Bold vision and risk tolerance: Key ingredients for success in care-delivery innovation

Care-delivery innovation is a necessity for healthcare organizations aiming to move away from fee-for-service models and toward patient-centric, value-based care.

During Becker's Hospital Review's 12th Annual Meeting, in a session sponsored by Vituity, two Vituity leaders — Denise Brown, MD, chief growth officer, and Theo Koury, MD, president — led a roundtable discussion about drivers and barriers to care-delivery innovations.

Four key insights:

  1. To stay relevant, healthcare must drastically change. Historically, health systems have been designed for the convenience of physicians, not patients. This is especially evident in primary care's gatekeeping function. Patients often must see a primary care doctor in person to get a referral to a specialist.

    "The house of medicine is clinging on to antiquated notions of what an interaction is," a physician at an academic hospital in the Northeast said, commenting on the unnecessary division between in-person and digital health services. "In healthcare we talk about telehealth versus health, and that's fundamentally wrong. [Digital] is an extension of the care process, and we need to start thinking of healthcare as a continuum, part of which is digital."

  2. Care-delivery models that promote the concept of patient as consumer are on the rise. Alternative models that are more patient-centric have the added benefit that they can also increase clinician satisfaction. For this to occur, though, such models must be leveraged through the right process and ensure that the people implementing them are working at their highest license level. "Historically, we've shoved a lot of new work processes onto highly paid individuals that they aren’t necessarily trained to do," Dr. Koury said.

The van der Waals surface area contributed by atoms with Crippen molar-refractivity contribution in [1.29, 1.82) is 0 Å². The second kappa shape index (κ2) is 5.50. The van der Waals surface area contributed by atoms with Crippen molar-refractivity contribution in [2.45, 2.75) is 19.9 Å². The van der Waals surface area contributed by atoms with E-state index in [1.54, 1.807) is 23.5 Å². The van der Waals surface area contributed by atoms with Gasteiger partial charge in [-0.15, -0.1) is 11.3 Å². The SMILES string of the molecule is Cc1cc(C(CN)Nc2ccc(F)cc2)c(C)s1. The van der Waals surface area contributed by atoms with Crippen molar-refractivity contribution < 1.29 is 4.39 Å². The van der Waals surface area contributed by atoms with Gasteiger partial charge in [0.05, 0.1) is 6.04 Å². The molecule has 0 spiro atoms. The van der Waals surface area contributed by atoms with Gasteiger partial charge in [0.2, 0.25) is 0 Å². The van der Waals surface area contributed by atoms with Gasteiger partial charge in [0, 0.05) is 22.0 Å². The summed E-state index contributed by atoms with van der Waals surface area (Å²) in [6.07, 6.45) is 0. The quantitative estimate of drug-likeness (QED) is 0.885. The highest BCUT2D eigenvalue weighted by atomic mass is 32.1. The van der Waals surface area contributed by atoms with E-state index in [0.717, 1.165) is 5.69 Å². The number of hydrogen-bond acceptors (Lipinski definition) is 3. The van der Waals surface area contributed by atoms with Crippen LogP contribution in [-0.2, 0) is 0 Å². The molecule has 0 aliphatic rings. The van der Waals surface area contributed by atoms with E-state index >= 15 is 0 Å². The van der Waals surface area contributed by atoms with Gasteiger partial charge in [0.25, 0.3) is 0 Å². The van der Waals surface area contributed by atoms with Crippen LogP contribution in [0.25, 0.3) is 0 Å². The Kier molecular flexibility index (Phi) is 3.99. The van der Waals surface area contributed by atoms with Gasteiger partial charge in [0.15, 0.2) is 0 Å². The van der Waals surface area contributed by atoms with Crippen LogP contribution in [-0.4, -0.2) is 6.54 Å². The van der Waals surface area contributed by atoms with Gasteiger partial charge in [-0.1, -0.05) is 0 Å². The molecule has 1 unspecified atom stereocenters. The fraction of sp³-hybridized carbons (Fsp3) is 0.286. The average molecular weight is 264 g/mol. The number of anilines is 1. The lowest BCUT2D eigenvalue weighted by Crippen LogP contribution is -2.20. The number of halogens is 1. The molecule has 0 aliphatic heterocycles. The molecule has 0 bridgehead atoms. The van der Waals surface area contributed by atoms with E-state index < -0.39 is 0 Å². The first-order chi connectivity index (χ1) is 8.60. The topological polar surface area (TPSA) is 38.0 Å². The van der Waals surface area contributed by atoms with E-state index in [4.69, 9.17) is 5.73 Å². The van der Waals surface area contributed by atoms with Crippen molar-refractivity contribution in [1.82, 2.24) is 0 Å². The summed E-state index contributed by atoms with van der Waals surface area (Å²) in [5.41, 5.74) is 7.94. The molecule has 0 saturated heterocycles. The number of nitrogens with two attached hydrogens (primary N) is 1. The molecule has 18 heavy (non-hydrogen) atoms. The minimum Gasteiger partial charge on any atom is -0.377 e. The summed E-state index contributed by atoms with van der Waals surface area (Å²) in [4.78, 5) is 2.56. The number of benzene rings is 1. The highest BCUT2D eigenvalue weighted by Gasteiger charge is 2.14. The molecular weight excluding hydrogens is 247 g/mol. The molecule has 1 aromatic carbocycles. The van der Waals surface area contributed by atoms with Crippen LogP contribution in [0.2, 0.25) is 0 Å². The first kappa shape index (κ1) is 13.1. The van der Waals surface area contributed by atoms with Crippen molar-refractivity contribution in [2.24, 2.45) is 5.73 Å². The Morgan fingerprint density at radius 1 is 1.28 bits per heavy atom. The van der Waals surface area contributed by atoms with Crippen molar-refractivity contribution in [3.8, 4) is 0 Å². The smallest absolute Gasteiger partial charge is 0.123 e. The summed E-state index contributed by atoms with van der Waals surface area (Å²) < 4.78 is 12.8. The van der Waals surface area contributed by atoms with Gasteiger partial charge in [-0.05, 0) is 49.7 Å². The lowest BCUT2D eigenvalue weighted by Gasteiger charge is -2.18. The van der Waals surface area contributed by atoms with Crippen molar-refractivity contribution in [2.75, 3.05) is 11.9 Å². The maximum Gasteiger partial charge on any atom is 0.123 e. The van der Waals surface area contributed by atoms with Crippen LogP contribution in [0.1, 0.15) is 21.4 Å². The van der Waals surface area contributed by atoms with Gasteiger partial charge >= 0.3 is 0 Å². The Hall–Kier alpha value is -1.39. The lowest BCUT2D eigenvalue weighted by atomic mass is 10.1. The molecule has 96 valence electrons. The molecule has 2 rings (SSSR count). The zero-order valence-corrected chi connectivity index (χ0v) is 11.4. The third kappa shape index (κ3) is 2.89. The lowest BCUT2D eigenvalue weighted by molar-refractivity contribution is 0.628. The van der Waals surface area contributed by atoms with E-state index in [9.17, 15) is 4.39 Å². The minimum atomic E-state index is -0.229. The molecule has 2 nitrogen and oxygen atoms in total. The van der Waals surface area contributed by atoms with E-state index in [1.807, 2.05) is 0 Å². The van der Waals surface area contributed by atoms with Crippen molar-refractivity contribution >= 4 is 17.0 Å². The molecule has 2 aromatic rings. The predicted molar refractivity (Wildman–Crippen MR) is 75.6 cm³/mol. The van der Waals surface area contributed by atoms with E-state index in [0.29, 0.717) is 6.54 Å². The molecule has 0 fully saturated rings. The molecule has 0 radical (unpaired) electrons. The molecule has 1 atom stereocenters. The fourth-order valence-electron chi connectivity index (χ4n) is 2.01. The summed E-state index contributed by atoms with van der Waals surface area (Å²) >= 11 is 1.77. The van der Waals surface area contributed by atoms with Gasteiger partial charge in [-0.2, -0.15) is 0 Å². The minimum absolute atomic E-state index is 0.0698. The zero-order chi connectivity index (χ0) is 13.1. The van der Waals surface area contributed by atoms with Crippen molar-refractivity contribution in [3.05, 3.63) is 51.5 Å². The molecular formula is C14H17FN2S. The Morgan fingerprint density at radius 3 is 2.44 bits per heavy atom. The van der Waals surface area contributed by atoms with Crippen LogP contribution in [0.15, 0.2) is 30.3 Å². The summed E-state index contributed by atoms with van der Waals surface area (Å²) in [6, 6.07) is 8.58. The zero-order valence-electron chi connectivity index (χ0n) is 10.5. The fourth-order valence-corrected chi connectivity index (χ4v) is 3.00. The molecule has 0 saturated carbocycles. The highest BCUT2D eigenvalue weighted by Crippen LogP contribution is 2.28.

Still, some new roles may be a good fit for seasoned professionals looking for a career pivot. A digital healthcare consultant for a large West Coast academic health system said this has been the case for some ICU doctors and nurses who no longer want to work at the bedside. "If we can put them into a remote-monitoring scenario, then we don't lose all that critical care for patients," she said.

    "Once they get used to the technology, our providers find it very satisfying because they can see their patients' satisfaction when they don't have to leave their home to get care," another participant said. "What we're seeing is this newfound energy behind the idea of changing the way we care for patients."

  3. Insurance-related barriers are holding back adoption of innovative care models. One of the main reasons care-delivery innovation has been slow is a lack of clarity around reimbursement. "We would be willing to do a lot of this change, but we're not sure if and how we can get paid for it," one participant said.

    Another attendee said pandemic-triggered telemedicine has accelerated innovation through remote patient monitoring and home care and, with that, has begun to loosen regulations and mindsets about reimbursement. "We were forced to [be innovative], but now need to not backslide," another attendee said. In all, a common view was that the healthcare industry must advocate more forcefully for the evolution of payment models.

  4. Taking on higher levels of risk is a way for health systems to meet payers halfway. To convince insurers to take a chance on alternative care models, healthcare organizations must be willing to share downside risk. Yet they must also innovate fast enough to compete with "cherry-picking" new entrants, such as retail clinics and apps. "Retail picks off the most lucrative aspects [of one-off care delivery], while tech companies have apps that are picking everybody off who can pay a subscription," Dr. Brown said.

As health systems work their way through care-delivery innovation, they must both modernize their patient-facing processes and increase their tolerance for risk. It's what thriving as a highly competitive industry requires.

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